• For a given 3-D space 400, the user 105 will typically enter the space at some high-level entry point, and then employ the semantic zoom to fly through the 3-D space to discover more detailed information. FIG. 8 is an illustrative screen shot 800 of the display screen 218 showing one such high-level entry point into a 3-D space 400. The high-level entry point in this example comprises a group of icons representing an alphabet that is used to access listings of music artists associated with media content that is stored on the portable media player 110 (or which may be otherwise accessed through the player). In this example, the alphabet icons are arranged as a scrollable list on the display screen 218. However, in alternative arrangements, icons for the entire alphabet may be displayed on a non-scrollable screen. It is emphasized that the use of an alphabet as the high-level entry point to a 3-D space is illustrative and that other types of entry points may also be used depending on the requirements of a given implementation.
  • In the screen 900 shown in FIG. 9, the user 105 has selected the letter ‘A’ to explore artists' names that begin with that letter. As the user 105 presses the G-pad 225 to zoom into the 3-D space 400, GUI objects 1006 appear in the distance as shown in screen 1000 in FIG. 10. As the user 105 continues to zoom in, the objects appear to get closer by increasing in size with more detail becoming apparent. As details become discernible, the user can use the directional positions on the G-pad 225 to steer up, down, left, or right as the zoom continues to steer to a GUI object or group of objects of interest.
  • An illustrative group of GUI objects 1106 is shown in FIG. 11 which comprises four fictitious artists. As the user 105 continues to zoom and steer a path, more detailed information becomes available. As shown in FIG. 12, such details may include, for example, information such as representative graphics and logos 1206 for the band, descriptive text, and the like. Representative audio content, such as a sample of a hit or popular song from the artist, could also be rendered as the user 105 zooms in to a particular object that is associated with the artist.
  • The present semantic zoom provides a seamless user experience which also advantageously provides a context for the GUI objects in the 3-D space 400. That is, unlike hierarchically-arranged menus where users jump from menu to menu, the GUI objects are traversed in the 3-D space in a continuous manner so that a close object will provide context for the more distant objects that reveal more detailed information or interactive experiences. For example, as shown in FIG. 13, as the user 105 continues to zoom into the GUI object 1206, it will dissolve, or become increasingly transparent to reveal more distant GUI objects 1306 in the 3-D space with which the user may interact to get more details about the artist. However, it is emphasized that transparency is merely illustrative and that other techniques for providing semantic context may also be utilized. In most cases, the techniques will operate to show a connection between GUI objects, such as some form of simultaneous display of both objects on the display screen 218 or the like.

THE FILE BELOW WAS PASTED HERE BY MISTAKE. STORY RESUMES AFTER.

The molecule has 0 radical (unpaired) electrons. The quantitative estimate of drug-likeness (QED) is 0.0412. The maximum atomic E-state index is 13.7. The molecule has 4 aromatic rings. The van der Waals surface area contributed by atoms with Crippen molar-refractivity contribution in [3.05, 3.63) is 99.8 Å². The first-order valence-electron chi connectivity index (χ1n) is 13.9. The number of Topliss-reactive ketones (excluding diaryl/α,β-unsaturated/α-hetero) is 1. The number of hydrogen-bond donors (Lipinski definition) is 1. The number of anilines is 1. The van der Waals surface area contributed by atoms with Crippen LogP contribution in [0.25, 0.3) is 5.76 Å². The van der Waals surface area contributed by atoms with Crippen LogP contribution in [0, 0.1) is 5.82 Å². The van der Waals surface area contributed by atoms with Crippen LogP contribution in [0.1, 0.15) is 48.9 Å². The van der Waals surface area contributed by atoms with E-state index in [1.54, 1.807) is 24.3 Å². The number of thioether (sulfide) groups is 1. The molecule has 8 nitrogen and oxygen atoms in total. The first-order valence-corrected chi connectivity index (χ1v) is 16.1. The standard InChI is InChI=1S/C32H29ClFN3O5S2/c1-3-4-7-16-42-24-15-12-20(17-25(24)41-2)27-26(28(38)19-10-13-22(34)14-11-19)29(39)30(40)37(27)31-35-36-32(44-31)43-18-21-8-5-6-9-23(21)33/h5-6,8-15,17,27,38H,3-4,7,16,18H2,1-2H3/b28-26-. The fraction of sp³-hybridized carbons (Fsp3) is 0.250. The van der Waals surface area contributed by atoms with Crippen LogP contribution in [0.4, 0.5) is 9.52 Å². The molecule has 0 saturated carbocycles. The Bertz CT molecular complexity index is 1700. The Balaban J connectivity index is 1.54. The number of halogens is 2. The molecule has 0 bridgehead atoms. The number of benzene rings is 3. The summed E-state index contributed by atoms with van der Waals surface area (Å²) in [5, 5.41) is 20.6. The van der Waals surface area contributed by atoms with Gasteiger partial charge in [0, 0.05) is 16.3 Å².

• The semantic zoom is characterized by transitions between the close and distant GUI objects that are dependent on the context level of the zoom. For example, as the user 105 zooms in, graphics and/or text will continue to grow in size as they appear to get closer. At a certain point in the zoom, a meaningful transition (i.e., a semantic transition) occurs where such graphics and text can appear to dissolve (e.g., have maximum transparency) to give room on the display to show other GUI objects that represent more detailed information. These objects will be initially small but also continue to grow in size and appear to get closer as the user continues with the semantic zoom. Another semantic transition will then take place to reveal GUI objects representing even more detailed information, and so on. The semantic zoom operation is thus a combination of a traditional zoom feature with semantic transitions that occur at the interstices between related groups of GUI objects.
  • The semantic zoom enables a continuity of experience which lets the user 105 keep track of where he is located in the 3-D space without needing to manipulate a lot of user controls. Indeed, the zooming and manipulating is very intuitive and only requires steering with the G-pad 225. Referring back to FIG. 8, some users may wish the hold the portable media player 110 in one hand and steer with a thumb. Thus, navigating even large libraries of content can be done easily with very little input motion.
  • As the user 105 continues with the semantic zoom the GUI objects 1306 become more distinct as they draw closer, as shown in FIG. 14. The GUI objects 1306 in this example represent more detailed information about albums and videos (e.g., music videos) that the user 105 owns and has stored on the portable media player 110, or might otherwise be available. For example, media content may be available on the player 110 that may be rendered with a limited play count under an applicable DRM (digital rights management) scheme. Icons representing artist information and purchase opportunities via an electronic store are also shown to the user 105 on the display screen 218.
  • In this example, the user 105 steers to the artist information icon 1506, as shown in FIG. 15, which gets larger and reveals more details as the user zooms in. These details illustratively include such items as concert information, the artist's discography and biography, reviews by people within the user's social graph, trivia about the artist, and the like. Other details may include “rich” metadata associated with an artist or media content such as album cover artwork, artist information, news from live feeds, reviews by other consumers or friends, “bonus,” “box set,” or “extras” features, etc. For video content, the metadata may include, for example, interviews with the artists, actors, and directors, commentary, bloopers, behind the scenes footage, outtakes, remixes, and similar kinds of content.